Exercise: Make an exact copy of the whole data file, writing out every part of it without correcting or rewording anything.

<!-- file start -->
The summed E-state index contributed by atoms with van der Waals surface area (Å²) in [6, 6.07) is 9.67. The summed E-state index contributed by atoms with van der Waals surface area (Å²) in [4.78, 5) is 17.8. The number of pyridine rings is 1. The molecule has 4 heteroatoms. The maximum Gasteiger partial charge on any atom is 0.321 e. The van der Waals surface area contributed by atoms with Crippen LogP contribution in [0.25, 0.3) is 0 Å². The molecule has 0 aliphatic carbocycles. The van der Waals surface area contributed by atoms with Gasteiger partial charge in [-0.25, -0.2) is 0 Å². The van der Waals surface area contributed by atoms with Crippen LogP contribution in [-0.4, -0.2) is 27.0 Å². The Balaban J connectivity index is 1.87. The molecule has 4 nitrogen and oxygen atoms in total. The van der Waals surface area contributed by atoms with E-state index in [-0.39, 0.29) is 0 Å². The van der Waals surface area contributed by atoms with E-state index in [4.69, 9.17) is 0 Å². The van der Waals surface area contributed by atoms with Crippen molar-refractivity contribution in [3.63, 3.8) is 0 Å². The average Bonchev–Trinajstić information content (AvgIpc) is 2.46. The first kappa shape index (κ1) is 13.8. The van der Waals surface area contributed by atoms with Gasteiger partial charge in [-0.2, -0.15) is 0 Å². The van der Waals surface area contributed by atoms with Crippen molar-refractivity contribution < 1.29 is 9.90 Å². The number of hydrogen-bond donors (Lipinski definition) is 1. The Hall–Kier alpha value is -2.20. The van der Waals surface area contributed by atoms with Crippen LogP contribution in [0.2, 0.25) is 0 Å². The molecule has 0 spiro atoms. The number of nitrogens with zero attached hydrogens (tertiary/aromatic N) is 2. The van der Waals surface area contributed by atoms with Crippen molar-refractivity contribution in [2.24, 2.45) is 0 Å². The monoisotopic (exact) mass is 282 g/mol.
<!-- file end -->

The summed E-state index contributed by atoms with van der Waals surface area (Å²) in [6, 6.07) is 9.67. The summed E-state index contributed by atoms with van der Waals surface area (Å²) in [4.78, 5) is 17.8. The number of pyridine rings is 1. The molecule has 4 heteroatoms. The maximum Gasteiger partial charge on any atom is 0.321 e. The van der Waals surface area contributed by atoms with Crippen LogP contribution in [0.25, 0.3) is 0 Å². The molecule has 0 aliphatic carbocycles. The van der Waals surface area contributed by atoms with Gasteiger partial charge in [-0.25, -0.2) is 0 Å². The van der Waals surface area contributed by atoms with Crippen LogP contribution in [-0.4, -0.2) is 27.0 Å². The Balaban J connectivity index is 1.87. The molecule has 4 nitrogen and oxygen atoms in total. The van der Waals surface area contributed by atoms with E-state index in [-0.39, 0.29) is 0 Å². The van der Waals surface area contributed by atoms with E-state index in [4.69, 9.17) is 0 Å². The van der Waals surface area contributed by atoms with Crippen molar-refractivity contribution in [3.63, 3.8) is 0 Å². The average Bonchev–Trinajstić information content (AvgIpc) is 2.46. The first kappa shape index (κ1) is 13.8. The van der Waals surface area contributed by atoms with Gasteiger partial charge in [-0.2, -0.15) is 0 Å². The van der Waals surface area contributed by atoms with Crippen molar-refractivity contribution < 1.29 is 9.90 Å². The number of hydrogen-bond donors (Lipinski definition) is 1. The Hall–Kier alpha value is -2.20. The van der Waals surface area contributed by atoms with Crippen LogP contribution in [0.2, 0.25) is 0 Å². The molecule has 0 spiro atoms. The number of nitrogens with zero attached hydrogens (tertiary/aromatic N) is 2. The van der Waals surface area contributed by atoms with Crippen molar-refractivity contribution in [2.24, 2.45) is 0 Å². The monoisotopic (exact) mass is 282 g/mol.